The amplification of our lives by technology grants us a power over the natural world which we can no longer afford to use. In everything we do we must be mindful of the lives of others, cautions, constrained, meticulous. We may no longer live as if there were no tomorrow. –George Monbiot
I’m an academic librarian at the University of Utah where I’m a government information specialist and the librarian liaison for programs in Environmental & Sustainability Studies and Environmental Humanities. Like Art Dog, I lead a secret double life — Librarian by day, writer (and sometimes tango dancer) by night.
How did you become interested in libraries and sustainability?
Back in 1992 I read Bill McKibben’s The Age of Missing Information and wrote a largely un-read op-ed for Colorado Libraries magazine about preserving hyper-local information in the interest of what, at the time, was not yet called sustainability. I was also inspired by Wendell Berry’s ideas about the importance of place and the do-it-yourself ethos of “Whole Earth Review” (before it became obsessed with computer technology). To me, the essential link between libraries and sustainability is community engagement, and I recently co-authored an article about using government information to inform sustainability. Since 2001 I have written a monthly environmental news column for Catalyst magazine. My goal is to connect the dots between local issues, public policy and citizen groups. Through this writing I realized that the library is an ideal place to nurture ecologically literate, engaged citizenship, so a few years ago I jumped at an opportunity to change my liaison work from math/computer science to environment/sustainability studies.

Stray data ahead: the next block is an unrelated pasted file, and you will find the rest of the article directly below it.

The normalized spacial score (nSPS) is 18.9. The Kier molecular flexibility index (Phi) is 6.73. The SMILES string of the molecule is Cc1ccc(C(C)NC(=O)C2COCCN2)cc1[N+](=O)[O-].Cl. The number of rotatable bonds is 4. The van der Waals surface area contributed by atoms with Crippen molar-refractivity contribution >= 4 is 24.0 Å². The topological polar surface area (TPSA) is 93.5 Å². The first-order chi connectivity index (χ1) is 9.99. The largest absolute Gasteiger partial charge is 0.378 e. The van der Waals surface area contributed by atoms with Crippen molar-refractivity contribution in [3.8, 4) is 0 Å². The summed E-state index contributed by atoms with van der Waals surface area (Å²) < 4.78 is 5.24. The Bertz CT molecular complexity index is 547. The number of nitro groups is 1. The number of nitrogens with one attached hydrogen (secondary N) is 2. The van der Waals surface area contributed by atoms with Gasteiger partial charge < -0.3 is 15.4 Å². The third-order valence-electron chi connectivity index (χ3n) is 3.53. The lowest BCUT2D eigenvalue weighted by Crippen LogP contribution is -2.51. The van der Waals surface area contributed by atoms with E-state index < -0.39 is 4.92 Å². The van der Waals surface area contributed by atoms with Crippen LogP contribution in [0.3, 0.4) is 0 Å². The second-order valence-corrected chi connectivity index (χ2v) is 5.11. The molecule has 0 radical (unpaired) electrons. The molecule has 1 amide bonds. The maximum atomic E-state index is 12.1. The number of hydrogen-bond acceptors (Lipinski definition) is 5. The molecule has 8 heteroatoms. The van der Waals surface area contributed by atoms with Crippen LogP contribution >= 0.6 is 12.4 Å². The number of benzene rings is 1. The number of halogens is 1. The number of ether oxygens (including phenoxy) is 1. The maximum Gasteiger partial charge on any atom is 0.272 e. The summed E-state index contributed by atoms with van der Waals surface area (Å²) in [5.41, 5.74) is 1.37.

What motivated you to run for Coordinator Elect of SustainRT?
Frankly, alternatives to sustainability are pretty scary. I feel a sense of urgency about the state of the world and I’d like an excuse to spend more time working on sustainability issues. There is a lot of synergy between the Big Ideas of Sustainability and the Core Values of Librarianship, and we librarians are in a great position to facilitate the transition to more sustainable and resilient future. Opportunities to promote sustainability exist in all areas of librarianship, not just green buildings. For instance, I’ve noticed that articles about whether eBooks or print books are more sustainable nearly always point out that borrowing library books is the most sustainable choice. Richard Louv suggests that libraries could be “naturebraries” that serve as hubs of bioregional knowledge. Another crucial role for libraries is enabling patrons to make a difference since change usually comes from the grassroots up; as Wendell Berry says, “The “leaders” will have to be led.”
How do you see the role of SustainRT?
SustainRT is the Jiminy Cricket of ALA, a little voice that keeps insisting sustainability is important. We are off to a great start and I’d like to keep the energy high. I hope we will develop our sense of community, maybe working with the Outreach Chair to host an online reading group, or a question-of-the-month discussion. Besides webinars and conference programs, SustainRT should be an incubator for practical ideas.
Anything else you’d like to say?
Sustainability can be fun! Here’s an example of a student project I love: MovingU aims to reduce air pollution by encouraging alternative transportation choices. As part of the project students gathered personal stories about air quality (I’m flattered that they picked a story I wrote). The library helped with information, tech support, promotion and archiving but students are the ones driving this project.
Amy Brunvand (1992) “Resource Sharing and the Importance of Place.” Colorado Libraries, 18 (2), pp. 22-24.
Amy Brunvand & Ambra Gagliardi(2015) “Sustainability, Relocalization, Citizen Activism and Government Information.” Dttp: Documents to the People, 43(2), pp..10-13.
Richard Louv (2008) Last child in the woods: Saving Our Children from Nature-Deficit Disorder.
George Monbiot (2014) Feral: Rewilding the Land, the Sea, and Human Life.
Bill McKibben (1992) The Age of Missing Information.